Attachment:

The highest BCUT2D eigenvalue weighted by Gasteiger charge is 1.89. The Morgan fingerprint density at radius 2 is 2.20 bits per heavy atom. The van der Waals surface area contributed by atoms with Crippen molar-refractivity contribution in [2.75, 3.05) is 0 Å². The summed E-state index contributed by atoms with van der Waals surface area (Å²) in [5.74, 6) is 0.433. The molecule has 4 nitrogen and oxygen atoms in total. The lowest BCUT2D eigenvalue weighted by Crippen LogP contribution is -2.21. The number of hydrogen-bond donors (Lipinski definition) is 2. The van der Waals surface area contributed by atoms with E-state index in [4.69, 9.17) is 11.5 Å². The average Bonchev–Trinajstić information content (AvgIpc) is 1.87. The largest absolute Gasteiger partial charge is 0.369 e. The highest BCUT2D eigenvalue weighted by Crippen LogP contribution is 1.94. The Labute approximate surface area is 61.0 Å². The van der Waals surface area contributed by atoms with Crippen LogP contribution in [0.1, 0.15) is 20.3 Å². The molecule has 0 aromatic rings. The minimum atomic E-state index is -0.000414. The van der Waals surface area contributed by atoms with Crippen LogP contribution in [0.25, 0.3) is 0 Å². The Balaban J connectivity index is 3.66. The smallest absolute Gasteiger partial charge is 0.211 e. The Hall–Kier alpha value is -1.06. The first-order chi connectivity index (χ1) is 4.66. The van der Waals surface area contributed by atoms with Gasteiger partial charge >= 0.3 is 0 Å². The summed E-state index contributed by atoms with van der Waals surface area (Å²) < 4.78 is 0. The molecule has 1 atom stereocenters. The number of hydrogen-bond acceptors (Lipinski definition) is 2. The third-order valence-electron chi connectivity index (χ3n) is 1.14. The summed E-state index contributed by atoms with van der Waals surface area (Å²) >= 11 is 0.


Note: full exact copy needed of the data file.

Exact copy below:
The highest BCUT2D eigenvalue weighted by Gasteiger charge is 1.89. The Morgan fingerprint density at radius 2 is 2.20 bits per heavy atom. The van der Waals surface area contributed by atoms with Crippen molar-refractivity contribution in [2.75, 3.05) is 0 Å². The summed E-state index contributed by atoms with van der Waals surface area (Å²) in [5.74, 6) is 0.433. The molecule has 4 nitrogen and oxygen atoms in total. The lowest BCUT2D eigenvalue weighted by Crippen LogP contribution is -2.21. The number of hydrogen-bond donors (Lipinski definition) is 2. The van der Waals surface area contributed by atoms with E-state index in [4.69, 9.17) is 11.5 Å². The average Bonchev–Trinajstić information content (AvgIpc) is 1.87. The largest absolute Gasteiger partial charge is 0.369 e. The highest BCUT2D eigenvalue weighted by Crippen LogP contribution is 1.94. The Labute approximate surface area is 61.0 Å². The van der Waals surface area contributed by atoms with Crippen LogP contribution in [0.1, 0.15) is 20.3 Å². The molecule has 0 aromatic rings. The minimum atomic E-state index is -0.000414. The van der Waals surface area contributed by atoms with Crippen LogP contribution in [0.25, 0.3) is 0 Å². The Balaban J connectivity index is 3.66. The smallest absolute Gasteiger partial charge is 0.211 e. The Hall–Kier alpha value is -1.06. The first-order chi connectivity index (χ1) is 4.66. The van der Waals surface area contributed by atoms with Gasteiger partial charge >= 0.3 is 0 Å². The summed E-state index contributed by atoms with van der Waals surface area (Å²) < 4.78 is 0. The molecule has 1 atom stereocenters. The number of hydrogen-bond acceptors (Lipinski definition) is 2. The third-order valence-electron chi connectivity index (χ3n) is 1.14. The summed E-state index contributed by atoms with van der Waals surface area (Å²) >= 11 is 0.